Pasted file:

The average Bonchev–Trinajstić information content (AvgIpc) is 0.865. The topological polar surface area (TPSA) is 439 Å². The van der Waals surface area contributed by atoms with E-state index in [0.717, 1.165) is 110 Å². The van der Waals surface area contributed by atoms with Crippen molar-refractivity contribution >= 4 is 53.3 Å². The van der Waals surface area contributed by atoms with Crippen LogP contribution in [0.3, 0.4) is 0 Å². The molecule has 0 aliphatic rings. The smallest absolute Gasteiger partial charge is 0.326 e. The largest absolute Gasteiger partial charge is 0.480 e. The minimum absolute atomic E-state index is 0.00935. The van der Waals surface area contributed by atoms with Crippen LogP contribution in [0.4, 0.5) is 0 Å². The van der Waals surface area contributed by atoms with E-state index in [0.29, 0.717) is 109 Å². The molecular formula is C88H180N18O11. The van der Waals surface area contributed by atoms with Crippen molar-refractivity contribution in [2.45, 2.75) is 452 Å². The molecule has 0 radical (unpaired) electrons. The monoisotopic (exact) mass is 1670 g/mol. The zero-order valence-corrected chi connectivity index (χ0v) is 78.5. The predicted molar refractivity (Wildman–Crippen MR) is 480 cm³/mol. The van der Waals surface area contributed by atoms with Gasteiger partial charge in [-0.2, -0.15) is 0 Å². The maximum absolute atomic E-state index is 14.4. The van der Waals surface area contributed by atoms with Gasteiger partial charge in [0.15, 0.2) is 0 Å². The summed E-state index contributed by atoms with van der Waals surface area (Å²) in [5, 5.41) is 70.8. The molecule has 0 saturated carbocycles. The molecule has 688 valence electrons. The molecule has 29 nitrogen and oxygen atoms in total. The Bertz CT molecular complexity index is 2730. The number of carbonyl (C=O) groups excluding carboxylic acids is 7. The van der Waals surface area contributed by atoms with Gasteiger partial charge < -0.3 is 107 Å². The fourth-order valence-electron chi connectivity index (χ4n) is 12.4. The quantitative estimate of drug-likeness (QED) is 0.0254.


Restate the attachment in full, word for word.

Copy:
The average Bonchev–Trinajstić information content (AvgIpc) is 0.865. The topological polar surface area (TPSA) is 439 Å². The van der Waals surface area contributed by atoms with E-state index in [0.717, 1.165) is 110 Å². The van der Waals surface area contributed by atoms with Crippen molar-refractivity contribution >= 4 is 53.3 Å². The van der Waals surface area contributed by atoms with Crippen LogP contribution in [0.3, 0.4) is 0 Å². The molecule has 0 aliphatic rings. The smallest absolute Gasteiger partial charge is 0.326 e. The largest absolute Gasteiger partial charge is 0.480 e. The minimum absolute atomic E-state index is 0.00935. The van der Waals surface area contributed by atoms with Crippen LogP contribution in [0.4, 0.5) is 0 Å². The van der Waals surface area contributed by atoms with E-state index in [0.29, 0.717) is 109 Å². The molecular formula is C88H180N18O11. The van der Waals surface area contributed by atoms with Crippen molar-refractivity contribution in [2.45, 2.75) is 452 Å². The molecule has 0 radical (unpaired) electrons. The monoisotopic (exact) mass is 1670 g/mol. The zero-order valence-corrected chi connectivity index (χ0v) is 78.5. The predicted molar refractivity (Wildman–Crippen MR) is 480 cm³/mol. The van der Waals surface area contributed by atoms with Gasteiger partial charge in [-0.2, -0.15) is 0 Å². The maximum absolute atomic E-state index is 14.4. The van der Waals surface area contributed by atoms with Gasteiger partial charge in [0.15, 0.2) is 0 Å². The summed E-state index contributed by atoms with van der Waals surface area (Å²) in [5, 5.41) is 70.8. The molecule has 0 saturated carbocycles. The molecule has 688 valence electrons. The molecule has 29 nitrogen and oxygen atoms in total. The Bertz CT molecular complexity index is 2730. The number of carbonyl (C=O) groups excluding carboxylic acids is 7. The van der Waals surface area contributed by atoms with Gasteiger partial charge < -0.3 is 107 Å². The fourth-order valence-electron chi connectivity index (χ4n) is 12.4. The quantitative estimate of drug-likeness (QED) is 0.0254.